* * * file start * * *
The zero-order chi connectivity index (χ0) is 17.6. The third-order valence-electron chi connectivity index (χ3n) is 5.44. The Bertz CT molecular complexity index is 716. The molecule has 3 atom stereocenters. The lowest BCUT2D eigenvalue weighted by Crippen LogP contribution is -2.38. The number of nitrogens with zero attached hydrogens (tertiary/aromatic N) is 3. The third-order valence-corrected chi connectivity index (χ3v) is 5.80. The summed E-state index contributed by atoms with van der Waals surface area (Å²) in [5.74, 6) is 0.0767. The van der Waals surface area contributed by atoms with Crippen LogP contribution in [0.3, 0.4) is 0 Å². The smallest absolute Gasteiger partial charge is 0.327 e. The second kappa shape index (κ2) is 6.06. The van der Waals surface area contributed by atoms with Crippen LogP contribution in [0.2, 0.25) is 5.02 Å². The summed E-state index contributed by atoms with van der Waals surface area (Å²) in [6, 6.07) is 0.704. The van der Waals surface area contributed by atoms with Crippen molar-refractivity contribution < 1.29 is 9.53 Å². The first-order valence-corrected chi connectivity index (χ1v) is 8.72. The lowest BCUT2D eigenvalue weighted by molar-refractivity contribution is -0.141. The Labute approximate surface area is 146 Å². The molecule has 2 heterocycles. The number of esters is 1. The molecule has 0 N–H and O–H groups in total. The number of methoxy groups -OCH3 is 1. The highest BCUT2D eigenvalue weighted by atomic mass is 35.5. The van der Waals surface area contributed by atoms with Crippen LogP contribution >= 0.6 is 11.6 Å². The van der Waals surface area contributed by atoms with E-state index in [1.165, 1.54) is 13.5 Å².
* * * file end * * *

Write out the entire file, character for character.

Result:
The zero-order chi connectivity index (χ0) is 17.6. The third-order valence-electron chi connectivity index (χ3n) is 5.44. The Bertz CT molecular complexity index is 716. The molecule has 3 atom stereocenters. The lowest BCUT2D eigenvalue weighted by Crippen LogP contribution is -2.38. The number of nitrogens with zero attached hydrogens (tertiary/aromatic N) is 3. The third-order valence-corrected chi connectivity index (χ3v) is 5.80. The summed E-state index contributed by atoms with van der Waals surface area (Å²) in [5.74, 6) is 0.0767. The van der Waals surface area contributed by atoms with Crippen LogP contribution in [0.3, 0.4) is 0 Å². The smallest absolute Gasteiger partial charge is 0.327 e. The second kappa shape index (κ2) is 6.06. The van der Waals surface area contributed by atoms with Crippen LogP contribution in [0.2, 0.25) is 5.02 Å². The summed E-state index contributed by atoms with van der Waals surface area (Å²) in [6, 6.07) is 0.704. The van der Waals surface area contributed by atoms with Crippen molar-refractivity contribution < 1.29 is 9.53 Å². The first-order valence-corrected chi connectivity index (χ1v) is 8.72. The lowest BCUT2D eigenvalue weighted by molar-refractivity contribution is -0.141. The Labute approximate surface area is 146 Å². The molecule has 2 heterocycles. The number of esters is 1. The molecule has 0 N–H and O–H groups in total. The number of methoxy groups -OCH3 is 1. The highest BCUT2D eigenvalue weighted by atomic mass is 35.5. The van der Waals surface area contributed by atoms with Crippen LogP contribution >= 0.6 is 11.6 Å². The van der Waals surface area contributed by atoms with E-state index in [1.165, 1.54) is 13.5 Å².